Sheriff: Jail staff protecting against coronavirus
The Ward County Sheriff’s Department is taking precautions to protect jail inmates, staff and visitors to the courthouse from the new coronavirus, Ward County Sheriff Bob Roed said Wednesday.
If a new inmate is confined to the jail and shows any symptoms of the illness, he or she will be placed in isolation, said Roed.
Personnel have been doing a lot of cleaning and sanitize surfaces frequently and most are wearing masks at work.
One Minot police officer has tested positive for the new coronavirus so far and has been placed in quarantine. Roed said staff at the sheriff’s office and jail have been tested for the coronavirus and everyone has tested negative so far.
Roed said work release programs for jail inmates have been suspended. Other regular programs such as church services at the jail have also been suspended. Different pods at the jail have been kept separate.
Roed said no one has been released from the jail thus far solely because of the coronavirus. According to an affidavit filed with the district court this week by Ward County prosecutor Christopher Nelson arguing against a bond reduction for a defendant, there are currently about 120 inmates at the jail and the jail has the capacity for 300. Nelson asserted that the jail is the safest place at present for the defendant to avoid getting coronavirus because active steps are being taken to limit the possibility of infection.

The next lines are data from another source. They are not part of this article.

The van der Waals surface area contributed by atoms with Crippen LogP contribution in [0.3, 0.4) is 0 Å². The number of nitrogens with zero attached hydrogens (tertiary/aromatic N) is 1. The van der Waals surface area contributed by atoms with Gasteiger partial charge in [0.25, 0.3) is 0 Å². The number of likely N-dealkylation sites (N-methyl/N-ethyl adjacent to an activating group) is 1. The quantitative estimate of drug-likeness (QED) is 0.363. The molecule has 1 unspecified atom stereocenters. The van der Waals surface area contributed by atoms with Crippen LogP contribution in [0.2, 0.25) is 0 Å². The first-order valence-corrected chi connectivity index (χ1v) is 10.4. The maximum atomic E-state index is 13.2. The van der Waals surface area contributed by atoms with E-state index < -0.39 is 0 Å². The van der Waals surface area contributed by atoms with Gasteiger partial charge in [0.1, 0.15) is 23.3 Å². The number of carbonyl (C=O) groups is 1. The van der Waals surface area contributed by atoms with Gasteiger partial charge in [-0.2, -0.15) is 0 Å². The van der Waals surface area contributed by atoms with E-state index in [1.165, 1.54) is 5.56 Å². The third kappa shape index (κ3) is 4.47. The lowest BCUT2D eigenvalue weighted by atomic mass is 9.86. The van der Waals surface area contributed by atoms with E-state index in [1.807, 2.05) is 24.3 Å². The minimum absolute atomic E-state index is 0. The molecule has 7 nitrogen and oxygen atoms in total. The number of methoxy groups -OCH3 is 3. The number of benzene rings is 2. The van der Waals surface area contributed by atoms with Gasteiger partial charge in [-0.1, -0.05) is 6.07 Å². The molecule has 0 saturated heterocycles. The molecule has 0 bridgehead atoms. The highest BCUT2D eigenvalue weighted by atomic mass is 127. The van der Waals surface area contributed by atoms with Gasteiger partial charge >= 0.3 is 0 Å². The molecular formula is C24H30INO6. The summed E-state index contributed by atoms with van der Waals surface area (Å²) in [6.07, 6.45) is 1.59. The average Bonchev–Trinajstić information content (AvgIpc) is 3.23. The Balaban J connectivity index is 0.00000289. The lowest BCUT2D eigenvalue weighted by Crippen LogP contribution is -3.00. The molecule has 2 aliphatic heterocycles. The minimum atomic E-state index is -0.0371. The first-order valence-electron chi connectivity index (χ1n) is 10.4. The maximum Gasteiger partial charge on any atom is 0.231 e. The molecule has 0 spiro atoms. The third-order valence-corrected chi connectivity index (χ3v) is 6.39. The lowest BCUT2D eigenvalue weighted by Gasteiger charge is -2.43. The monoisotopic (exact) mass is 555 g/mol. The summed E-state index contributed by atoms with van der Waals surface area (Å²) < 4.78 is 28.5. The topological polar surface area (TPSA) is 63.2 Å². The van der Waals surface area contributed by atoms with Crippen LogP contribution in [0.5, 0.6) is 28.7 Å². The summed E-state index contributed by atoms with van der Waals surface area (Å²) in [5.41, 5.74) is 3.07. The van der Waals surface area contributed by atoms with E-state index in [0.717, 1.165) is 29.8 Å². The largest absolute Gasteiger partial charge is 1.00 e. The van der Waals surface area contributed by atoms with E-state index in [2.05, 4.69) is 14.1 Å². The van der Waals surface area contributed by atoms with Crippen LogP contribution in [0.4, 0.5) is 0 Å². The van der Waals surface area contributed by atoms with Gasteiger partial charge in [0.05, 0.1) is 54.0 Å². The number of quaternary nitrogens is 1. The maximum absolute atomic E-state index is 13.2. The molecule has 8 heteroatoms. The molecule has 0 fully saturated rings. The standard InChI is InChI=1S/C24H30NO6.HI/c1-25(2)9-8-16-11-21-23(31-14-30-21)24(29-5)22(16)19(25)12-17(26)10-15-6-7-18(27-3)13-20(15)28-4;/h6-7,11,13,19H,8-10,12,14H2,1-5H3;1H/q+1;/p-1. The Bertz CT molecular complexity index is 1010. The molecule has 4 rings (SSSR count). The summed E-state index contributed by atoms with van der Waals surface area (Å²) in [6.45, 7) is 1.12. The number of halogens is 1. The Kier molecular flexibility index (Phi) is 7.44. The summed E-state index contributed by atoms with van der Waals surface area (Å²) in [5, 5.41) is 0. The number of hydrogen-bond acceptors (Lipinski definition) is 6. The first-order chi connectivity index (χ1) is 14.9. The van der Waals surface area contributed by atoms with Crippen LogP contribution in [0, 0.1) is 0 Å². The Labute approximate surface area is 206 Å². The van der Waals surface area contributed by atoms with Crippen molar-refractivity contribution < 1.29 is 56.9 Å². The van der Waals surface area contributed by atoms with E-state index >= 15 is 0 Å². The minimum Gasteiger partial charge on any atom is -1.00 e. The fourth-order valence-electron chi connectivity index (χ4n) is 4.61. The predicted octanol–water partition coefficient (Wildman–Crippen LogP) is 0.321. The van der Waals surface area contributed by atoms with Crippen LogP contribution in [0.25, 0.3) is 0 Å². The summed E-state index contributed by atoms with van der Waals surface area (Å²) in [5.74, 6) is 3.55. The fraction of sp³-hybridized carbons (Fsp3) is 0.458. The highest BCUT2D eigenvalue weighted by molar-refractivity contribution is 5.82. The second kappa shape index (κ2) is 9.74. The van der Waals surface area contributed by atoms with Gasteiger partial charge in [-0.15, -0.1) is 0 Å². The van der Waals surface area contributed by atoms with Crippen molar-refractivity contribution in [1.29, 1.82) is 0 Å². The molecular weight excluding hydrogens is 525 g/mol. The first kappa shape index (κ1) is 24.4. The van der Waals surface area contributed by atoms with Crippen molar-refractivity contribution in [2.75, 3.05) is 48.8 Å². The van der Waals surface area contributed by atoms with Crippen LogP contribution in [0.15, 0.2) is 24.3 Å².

Jail visits have been conducted by video only for some time. Roed said people who want to visit an inmate also have the option of signing up for visits using their home computer.
If an inmate who has been charged with a violent offense such as a sexual offense or domestic violence or reckless endangerment or terrorizing is released on bond, his or her victim is entitled to be notified under the state constitution. Roed said victims are provided information about the state’s Marsy’s Law that enshrines victim rights in the state constitution. Victims can also register for the North Dakota Statewide Automated Victim Information and Notification Program. That will update them when a defendant has been released from jail or is transferred, on parole or probation, or has been re-arrested, along with other pertinent information. More information about the program is available on the state attorney general’s website.
State offices have restricted access by order of the governor, but regular court hearings have remained open, said Roed. However, he said visits to the courthouse by the general public appear to be way down. One day this week only 12 people passed through courthouse security. People who have business with the clerk of court or state’s attorney can make an appointment and they will be escorted to the office when they arrive at the courthouse. Otherwise, those offices are closed.